Currently, there is no standard test for psychopathy in children, but a growing number ofpsychologists believe that psychopathy, like autism, is a distinct neurological condition — one that can be identified in children as young as 5. Crucial to this diagnosis are callous-unemotional traits, which most researchers now believe distinguish “fledgling psychopaths” from children with ordinary conduct disorder, who are also impulsive and hard to control and exhibit hostile or violent behavior. According to some studies, roughly one-third of children with severe behavioral problems — like the aggressive disobedience that Michael displays — also test above normal on callous-unemotional traits. (Narcissism and impulsivity, which are part of the adult diagnostic criteria, are difficult to apply to children, who are narcissistic and impulsive by nature.)

In some children, C.U. traits manifest in obvious ways. Paul Frick, a psychologist at the University of New Orleans who has studied risk factors for psychopathy in children for two decades, described one boy who used a knife to cut off the tail of the family cat bit by bit, over a period of weeks. The boy was proud of the serial amputations, which his parents initially failed to notice. “When we talked about it, he was very straightforward,” Frick recalls. “He said: ‘I want to be a scientist, and I was experimenting. I wanted to see how the cat would react.’ ”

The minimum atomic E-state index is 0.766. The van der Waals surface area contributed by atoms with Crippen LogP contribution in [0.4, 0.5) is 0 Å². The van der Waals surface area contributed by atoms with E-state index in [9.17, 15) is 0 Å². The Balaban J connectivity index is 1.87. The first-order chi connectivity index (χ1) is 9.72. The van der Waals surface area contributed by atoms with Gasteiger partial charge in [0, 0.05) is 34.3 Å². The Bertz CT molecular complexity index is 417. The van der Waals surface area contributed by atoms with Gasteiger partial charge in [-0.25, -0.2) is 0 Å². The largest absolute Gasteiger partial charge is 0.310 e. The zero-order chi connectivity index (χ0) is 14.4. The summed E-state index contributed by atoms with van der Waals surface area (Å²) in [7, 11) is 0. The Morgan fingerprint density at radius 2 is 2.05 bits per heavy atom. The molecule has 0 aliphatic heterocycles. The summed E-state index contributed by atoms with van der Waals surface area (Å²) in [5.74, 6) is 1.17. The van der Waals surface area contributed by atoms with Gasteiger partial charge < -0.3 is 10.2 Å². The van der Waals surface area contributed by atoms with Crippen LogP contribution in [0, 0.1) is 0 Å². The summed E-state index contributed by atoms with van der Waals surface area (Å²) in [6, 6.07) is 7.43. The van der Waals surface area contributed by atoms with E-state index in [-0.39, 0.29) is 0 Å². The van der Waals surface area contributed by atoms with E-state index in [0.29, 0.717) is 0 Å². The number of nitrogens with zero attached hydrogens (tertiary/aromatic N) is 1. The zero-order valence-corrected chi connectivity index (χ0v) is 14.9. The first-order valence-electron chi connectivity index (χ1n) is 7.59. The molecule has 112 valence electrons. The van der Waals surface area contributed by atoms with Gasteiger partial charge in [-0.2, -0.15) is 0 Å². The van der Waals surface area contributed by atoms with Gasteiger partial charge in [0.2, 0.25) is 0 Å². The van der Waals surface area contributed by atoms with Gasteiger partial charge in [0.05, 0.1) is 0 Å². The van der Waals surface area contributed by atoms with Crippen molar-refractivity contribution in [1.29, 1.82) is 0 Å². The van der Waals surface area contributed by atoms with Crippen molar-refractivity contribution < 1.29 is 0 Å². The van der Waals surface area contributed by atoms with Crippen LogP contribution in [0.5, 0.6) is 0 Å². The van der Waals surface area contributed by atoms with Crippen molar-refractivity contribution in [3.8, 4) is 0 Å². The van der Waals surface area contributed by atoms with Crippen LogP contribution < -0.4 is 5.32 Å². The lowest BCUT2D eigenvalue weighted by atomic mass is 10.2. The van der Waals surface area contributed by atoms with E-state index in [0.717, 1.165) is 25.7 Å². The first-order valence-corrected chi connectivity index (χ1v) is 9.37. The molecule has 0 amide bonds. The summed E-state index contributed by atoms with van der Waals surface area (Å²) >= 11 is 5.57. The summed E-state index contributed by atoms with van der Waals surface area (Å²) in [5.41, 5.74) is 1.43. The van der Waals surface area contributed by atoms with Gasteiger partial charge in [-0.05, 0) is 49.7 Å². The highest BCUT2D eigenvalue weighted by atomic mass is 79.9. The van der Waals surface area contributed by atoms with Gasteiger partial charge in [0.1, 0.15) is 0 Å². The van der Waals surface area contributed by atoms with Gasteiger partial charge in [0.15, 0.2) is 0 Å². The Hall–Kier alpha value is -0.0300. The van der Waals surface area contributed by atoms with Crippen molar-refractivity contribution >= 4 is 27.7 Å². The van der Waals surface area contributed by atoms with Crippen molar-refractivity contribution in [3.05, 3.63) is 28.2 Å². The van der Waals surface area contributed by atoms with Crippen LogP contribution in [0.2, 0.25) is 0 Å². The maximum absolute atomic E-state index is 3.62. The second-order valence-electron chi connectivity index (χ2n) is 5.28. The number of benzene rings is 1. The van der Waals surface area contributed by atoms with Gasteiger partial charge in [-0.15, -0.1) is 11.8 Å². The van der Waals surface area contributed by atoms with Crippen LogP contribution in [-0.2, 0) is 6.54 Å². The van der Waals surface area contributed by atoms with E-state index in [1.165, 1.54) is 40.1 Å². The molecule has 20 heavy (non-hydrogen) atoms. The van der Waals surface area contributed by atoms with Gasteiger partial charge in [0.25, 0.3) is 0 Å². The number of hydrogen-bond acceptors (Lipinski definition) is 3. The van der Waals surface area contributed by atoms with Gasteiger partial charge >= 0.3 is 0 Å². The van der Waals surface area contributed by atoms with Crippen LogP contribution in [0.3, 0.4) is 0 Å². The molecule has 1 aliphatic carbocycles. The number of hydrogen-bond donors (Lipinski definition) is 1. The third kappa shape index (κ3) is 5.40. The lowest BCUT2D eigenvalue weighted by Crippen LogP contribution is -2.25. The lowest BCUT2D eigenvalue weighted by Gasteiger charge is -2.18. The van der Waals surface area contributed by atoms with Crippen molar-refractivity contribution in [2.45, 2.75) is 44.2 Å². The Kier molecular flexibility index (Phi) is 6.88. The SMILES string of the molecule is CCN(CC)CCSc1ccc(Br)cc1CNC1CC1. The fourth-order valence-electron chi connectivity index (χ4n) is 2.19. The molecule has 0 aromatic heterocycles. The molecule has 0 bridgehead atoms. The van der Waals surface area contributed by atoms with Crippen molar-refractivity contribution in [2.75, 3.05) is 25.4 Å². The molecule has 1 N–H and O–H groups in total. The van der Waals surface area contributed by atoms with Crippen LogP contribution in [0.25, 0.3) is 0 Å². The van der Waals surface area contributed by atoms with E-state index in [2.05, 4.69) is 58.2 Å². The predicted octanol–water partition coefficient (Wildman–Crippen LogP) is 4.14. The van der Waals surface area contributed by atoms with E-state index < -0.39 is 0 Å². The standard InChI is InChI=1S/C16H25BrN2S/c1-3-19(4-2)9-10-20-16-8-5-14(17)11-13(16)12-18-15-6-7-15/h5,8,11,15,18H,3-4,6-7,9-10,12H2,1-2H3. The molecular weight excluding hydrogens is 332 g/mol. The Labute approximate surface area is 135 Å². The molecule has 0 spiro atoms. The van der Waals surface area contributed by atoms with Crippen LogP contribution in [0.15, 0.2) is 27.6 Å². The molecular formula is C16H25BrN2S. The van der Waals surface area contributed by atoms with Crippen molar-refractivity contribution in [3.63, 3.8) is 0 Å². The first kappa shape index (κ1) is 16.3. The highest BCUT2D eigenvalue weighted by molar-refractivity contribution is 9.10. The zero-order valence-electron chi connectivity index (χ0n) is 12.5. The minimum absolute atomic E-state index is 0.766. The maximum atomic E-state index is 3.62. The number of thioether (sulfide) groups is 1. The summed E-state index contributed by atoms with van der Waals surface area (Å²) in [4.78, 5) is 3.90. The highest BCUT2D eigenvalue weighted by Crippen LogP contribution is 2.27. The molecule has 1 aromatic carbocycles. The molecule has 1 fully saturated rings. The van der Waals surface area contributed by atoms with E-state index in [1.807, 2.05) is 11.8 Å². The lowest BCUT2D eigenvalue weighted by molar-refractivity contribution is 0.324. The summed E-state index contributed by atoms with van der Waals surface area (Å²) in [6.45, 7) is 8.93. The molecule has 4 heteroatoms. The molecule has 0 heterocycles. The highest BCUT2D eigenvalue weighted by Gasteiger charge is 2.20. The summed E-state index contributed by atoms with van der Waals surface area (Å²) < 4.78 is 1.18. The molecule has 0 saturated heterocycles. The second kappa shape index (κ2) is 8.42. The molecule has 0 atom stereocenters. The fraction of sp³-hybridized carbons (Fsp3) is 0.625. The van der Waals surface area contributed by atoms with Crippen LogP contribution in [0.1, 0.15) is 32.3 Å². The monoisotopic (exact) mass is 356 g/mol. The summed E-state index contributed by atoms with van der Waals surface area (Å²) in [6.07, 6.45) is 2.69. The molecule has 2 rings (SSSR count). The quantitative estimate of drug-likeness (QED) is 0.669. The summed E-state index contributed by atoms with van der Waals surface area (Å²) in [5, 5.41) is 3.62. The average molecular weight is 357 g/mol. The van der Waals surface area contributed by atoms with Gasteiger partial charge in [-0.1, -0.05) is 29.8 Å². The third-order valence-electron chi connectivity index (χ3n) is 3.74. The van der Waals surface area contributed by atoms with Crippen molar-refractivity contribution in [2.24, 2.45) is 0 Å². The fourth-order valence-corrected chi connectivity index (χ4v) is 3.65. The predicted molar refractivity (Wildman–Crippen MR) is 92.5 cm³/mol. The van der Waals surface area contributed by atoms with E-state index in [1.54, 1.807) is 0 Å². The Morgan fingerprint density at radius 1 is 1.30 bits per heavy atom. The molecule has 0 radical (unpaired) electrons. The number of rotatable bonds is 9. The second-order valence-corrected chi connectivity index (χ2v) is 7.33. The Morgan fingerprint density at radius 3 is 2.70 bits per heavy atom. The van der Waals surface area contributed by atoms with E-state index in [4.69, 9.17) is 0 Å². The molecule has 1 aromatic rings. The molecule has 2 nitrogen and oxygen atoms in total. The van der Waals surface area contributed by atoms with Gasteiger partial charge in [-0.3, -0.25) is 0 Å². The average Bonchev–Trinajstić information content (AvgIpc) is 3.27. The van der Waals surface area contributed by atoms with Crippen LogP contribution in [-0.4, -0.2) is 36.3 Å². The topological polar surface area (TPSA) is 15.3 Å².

In another famous case, a 9-year-old boy named Jeffrey Bailey pushed a toddler into the deep end of a motel swimming pool in Florida. As the boy struggled and sank to the bottom, Bailey pulled up a chair to watch. Questioned by the police afterward, Bailey explained that he was curious to see someone drown. When he was taken into custody, he seemed untroubled by the prospect of jail but was pleased to be the center of attention.